More than anything, though, this matter of empathy is played out in Fenster’s memories of a boy she knew when she was an adolescent. Simon was an eccentric loner who became fully schizophrenic, but who was capable of long, lucid conversations. In one long conversation with Fenster’s psychiatrist father, Simon suggests that psychiatry (medicated and perhaps compromised by its association with pharmaceuticals) is too clinical and impersonal, and lacks the empathy and personal relationships encouraged by psychoanalysis. Again, Fenster does not encourage us to endorse this view uncritically – she has too much respect for her father’s profession. But her survey of the (in retrospect) horrendous career of the “alienist” Julius Wagner-Jauregg does suggest how psychiatry, divorced from personal concern for the patient, could become a form of torture.

If fever is the frame, then empathy is the heart of Feverish.

It would be foolish not to note, too, that in the midst of these weighty matters, much of Feverish is dead funny, even if in a macabre sort of way. Consider some of Fenster’s family anecdotes. There’s the excruciatingly painful account of the family going on a shared holiday with the family of a couple who were clearly deep into the process of their marriage breaking up, and all the tensions and whispers and suppressed aggressions that that entailed. There’s the horrific tale of one of her baby daughters nearly being grabbed by a marauding bunch of baboons. And most pervasively, there is the helter-skelter of Gigi’s four siblings sometimes squabbling, sometimes verbally jousting, always communicating in family codes and in-jokes, getting in one another’s way and anticipating the punch-lines of their formidably intelligent parents’ best anecdotes and jokes. In fact behaving like any other kids in a decent family.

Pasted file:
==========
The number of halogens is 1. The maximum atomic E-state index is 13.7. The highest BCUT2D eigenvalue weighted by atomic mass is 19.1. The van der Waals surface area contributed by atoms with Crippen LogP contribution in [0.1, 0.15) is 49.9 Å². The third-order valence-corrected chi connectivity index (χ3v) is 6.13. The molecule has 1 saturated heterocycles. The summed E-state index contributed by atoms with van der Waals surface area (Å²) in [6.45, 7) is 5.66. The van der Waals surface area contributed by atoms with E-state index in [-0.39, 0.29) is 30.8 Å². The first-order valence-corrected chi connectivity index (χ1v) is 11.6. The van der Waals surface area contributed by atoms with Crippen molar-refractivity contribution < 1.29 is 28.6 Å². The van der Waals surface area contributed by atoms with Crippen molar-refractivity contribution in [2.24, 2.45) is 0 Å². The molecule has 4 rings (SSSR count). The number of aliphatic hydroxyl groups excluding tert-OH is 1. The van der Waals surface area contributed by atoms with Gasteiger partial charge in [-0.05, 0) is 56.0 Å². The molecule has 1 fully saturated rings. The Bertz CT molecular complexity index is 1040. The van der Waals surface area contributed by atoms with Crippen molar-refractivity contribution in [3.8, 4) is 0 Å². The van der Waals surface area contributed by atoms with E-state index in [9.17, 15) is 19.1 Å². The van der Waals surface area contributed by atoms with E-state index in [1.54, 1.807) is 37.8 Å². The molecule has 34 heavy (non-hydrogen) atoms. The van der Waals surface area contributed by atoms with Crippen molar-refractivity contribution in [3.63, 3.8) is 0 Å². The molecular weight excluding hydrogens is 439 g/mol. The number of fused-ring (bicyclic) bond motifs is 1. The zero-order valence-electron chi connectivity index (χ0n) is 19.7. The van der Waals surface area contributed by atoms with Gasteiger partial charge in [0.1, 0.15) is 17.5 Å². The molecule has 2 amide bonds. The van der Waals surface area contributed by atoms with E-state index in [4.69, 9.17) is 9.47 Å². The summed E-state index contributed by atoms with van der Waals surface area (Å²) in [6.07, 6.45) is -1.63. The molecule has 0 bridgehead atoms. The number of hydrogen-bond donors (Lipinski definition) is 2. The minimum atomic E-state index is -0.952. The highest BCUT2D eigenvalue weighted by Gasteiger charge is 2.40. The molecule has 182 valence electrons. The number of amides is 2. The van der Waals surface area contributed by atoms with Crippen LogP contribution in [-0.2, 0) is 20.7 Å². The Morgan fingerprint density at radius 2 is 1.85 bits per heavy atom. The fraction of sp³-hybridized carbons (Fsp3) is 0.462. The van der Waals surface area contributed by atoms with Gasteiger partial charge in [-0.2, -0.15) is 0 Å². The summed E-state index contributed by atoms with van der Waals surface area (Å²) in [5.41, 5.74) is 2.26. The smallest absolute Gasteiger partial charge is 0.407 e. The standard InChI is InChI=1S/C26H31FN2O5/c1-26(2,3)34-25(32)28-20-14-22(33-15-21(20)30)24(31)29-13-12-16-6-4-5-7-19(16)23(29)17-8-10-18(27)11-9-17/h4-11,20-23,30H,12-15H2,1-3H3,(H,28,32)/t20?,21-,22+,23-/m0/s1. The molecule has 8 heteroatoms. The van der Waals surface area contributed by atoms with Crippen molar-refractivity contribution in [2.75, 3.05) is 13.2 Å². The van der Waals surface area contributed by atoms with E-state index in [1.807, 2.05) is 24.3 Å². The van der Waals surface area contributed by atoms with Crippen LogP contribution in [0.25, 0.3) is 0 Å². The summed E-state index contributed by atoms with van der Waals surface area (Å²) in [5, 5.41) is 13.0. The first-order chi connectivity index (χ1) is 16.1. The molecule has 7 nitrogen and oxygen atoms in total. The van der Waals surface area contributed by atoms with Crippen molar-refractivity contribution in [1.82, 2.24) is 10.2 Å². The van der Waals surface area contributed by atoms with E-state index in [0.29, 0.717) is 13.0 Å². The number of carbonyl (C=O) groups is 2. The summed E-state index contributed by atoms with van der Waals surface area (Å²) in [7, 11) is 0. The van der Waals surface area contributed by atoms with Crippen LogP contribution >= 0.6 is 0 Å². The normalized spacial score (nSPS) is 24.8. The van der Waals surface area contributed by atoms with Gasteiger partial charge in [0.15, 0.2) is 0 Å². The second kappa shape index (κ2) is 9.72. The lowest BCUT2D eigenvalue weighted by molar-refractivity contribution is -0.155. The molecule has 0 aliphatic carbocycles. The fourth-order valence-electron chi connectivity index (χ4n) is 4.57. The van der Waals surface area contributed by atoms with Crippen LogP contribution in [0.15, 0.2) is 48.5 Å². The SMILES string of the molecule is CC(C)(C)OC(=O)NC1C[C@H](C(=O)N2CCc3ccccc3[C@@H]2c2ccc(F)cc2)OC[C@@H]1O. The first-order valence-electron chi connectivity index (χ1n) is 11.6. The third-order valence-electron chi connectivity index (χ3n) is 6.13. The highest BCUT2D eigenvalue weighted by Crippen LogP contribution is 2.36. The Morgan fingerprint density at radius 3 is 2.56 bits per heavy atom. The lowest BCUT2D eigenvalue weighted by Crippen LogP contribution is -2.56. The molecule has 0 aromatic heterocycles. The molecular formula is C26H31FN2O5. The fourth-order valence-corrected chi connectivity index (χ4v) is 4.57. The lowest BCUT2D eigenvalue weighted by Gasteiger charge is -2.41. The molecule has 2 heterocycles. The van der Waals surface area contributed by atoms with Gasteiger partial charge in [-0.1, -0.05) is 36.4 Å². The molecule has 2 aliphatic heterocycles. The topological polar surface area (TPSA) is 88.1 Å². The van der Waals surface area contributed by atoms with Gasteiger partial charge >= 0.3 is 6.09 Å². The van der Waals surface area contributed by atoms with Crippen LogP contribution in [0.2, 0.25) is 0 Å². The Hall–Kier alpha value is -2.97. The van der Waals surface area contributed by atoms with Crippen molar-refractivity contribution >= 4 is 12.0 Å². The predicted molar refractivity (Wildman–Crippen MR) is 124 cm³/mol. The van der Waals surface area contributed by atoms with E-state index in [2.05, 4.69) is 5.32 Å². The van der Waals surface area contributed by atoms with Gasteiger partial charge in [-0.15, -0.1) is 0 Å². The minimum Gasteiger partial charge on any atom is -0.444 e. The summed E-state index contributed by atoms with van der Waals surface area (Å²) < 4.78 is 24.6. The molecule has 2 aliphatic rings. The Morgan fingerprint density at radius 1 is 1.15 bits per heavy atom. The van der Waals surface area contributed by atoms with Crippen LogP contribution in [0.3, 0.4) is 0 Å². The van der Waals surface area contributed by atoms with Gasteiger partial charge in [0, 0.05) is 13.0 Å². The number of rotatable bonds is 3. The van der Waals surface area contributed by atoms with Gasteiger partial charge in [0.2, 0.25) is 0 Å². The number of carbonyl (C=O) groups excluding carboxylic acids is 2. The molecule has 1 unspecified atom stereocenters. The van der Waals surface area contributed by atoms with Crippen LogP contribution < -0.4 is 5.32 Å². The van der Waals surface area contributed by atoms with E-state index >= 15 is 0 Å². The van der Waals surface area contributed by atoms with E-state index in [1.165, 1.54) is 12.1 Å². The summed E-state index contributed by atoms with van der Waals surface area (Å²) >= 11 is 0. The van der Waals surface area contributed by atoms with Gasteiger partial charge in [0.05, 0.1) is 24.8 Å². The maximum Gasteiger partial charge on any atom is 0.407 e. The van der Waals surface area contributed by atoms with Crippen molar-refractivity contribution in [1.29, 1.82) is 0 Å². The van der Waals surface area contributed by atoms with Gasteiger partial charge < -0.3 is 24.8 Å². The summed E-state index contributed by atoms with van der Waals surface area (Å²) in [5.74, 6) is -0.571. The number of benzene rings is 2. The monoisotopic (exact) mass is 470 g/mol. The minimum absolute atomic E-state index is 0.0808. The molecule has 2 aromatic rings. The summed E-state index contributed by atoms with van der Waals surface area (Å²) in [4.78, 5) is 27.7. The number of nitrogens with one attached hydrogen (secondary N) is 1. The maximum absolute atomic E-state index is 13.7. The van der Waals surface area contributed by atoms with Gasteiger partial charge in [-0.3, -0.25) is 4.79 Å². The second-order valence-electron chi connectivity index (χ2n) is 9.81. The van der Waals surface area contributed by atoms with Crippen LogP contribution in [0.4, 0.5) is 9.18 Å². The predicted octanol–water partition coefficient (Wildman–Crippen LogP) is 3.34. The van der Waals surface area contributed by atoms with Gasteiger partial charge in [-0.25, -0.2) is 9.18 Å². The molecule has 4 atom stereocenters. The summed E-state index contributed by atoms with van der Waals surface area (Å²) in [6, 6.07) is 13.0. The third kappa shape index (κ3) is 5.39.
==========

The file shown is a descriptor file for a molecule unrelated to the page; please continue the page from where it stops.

Having dealt with this memoir in such a po-faced fashion, however, I’m almost in danger of not conveying its real flavour. The prose of Feverish is itself feverish, being jittery, jumping from staccato sentence to staccato sentence and from idea to idea in a manner similar to the random associations encouraged on a psychoanalyst’s couch. It is the very eccentricity of this book and its odd structure and its apparent digressions that make it what it is. Yet it is not a random collection of anecdotes, memories and research. Its ideas unify it and the author’s vision is a sane one. A memorable memoir of a sort I have rarely encountered.